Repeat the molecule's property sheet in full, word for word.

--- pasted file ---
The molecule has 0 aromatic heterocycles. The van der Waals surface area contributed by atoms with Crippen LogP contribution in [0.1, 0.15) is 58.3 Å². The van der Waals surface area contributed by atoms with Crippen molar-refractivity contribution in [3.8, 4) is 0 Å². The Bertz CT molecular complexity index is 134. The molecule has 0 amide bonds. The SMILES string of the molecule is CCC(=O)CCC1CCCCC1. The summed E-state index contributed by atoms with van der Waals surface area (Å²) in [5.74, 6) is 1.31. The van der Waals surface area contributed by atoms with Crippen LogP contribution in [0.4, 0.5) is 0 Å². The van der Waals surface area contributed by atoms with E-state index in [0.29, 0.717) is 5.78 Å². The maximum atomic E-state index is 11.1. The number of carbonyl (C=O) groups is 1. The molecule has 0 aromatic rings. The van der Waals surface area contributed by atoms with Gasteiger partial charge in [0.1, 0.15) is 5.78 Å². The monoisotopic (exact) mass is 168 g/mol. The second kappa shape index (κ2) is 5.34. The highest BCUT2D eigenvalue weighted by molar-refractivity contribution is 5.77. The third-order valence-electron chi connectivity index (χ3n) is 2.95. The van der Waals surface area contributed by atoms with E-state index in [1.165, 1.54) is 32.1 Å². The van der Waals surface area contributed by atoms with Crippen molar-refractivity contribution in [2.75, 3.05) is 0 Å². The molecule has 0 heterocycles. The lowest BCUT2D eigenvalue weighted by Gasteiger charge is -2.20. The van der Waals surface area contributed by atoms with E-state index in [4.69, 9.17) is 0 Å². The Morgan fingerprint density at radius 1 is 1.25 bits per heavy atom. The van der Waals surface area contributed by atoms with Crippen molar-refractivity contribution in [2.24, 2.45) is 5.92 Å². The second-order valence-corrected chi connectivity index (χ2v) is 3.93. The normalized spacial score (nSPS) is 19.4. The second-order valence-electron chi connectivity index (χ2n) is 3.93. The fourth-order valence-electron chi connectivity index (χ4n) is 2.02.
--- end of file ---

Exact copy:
The molecule has 0 aromatic heterocycles. The van der Waals surface area contributed by atoms with Crippen LogP contribution in [0.1, 0.15) is 58.3 Å². The van der Waals surface area contributed by atoms with Crippen molar-refractivity contribution in [3.8, 4) is 0 Å². The Bertz CT molecular complexity index is 134. The molecule has 0 amide bonds. The SMILES string of the molecule is CCC(=O)CCC1CCCCC1. The summed E-state index contributed by atoms with van der Waals surface area (Å²) in [5.74, 6) is 1.31. The van der Waals surface area contributed by atoms with Crippen LogP contribution in [0.4, 0.5) is 0 Å². The van der Waals surface area contributed by atoms with E-state index in [0.29, 0.717) is 5.78 Å². The maximum atomic E-state index is 11.1. The number of carbonyl (C=O) groups is 1. The molecule has 0 aromatic rings. The van der Waals surface area contributed by atoms with Gasteiger partial charge in [0.1, 0.15) is 5.78 Å². The monoisotopic (exact) mass is 168 g/mol. The second kappa shape index (κ2) is 5.34. The highest BCUT2D eigenvalue weighted by molar-refractivity contribution is 5.77. The third-order valence-electron chi connectivity index (χ3n) is 2.95. The van der Waals surface area contributed by atoms with E-state index in [1.165, 1.54) is 32.1 Å². The van der Waals surface area contributed by atoms with Crippen molar-refractivity contribution in [2.75, 3.05) is 0 Å². The molecule has 0 heterocycles. The lowest BCUT2D eigenvalue weighted by Gasteiger charge is -2.20. The van der Waals surface area contributed by atoms with E-state index in [4.69, 9.17) is 0 Å². The Morgan fingerprint density at radius 1 is 1.25 bits per heavy atom. The van der Waals surface area contributed by atoms with Crippen molar-refractivity contribution in [2.24, 2.45) is 5.92 Å². The second-order valence-corrected chi connectivity index (χ2v) is 3.93. The normalized spacial score (nSPS) is 19.4. The second-order valence-electron chi connectivity index (χ2n) is 3.93. The fourth-order valence-electron chi connectivity index (χ4n) is 2.02.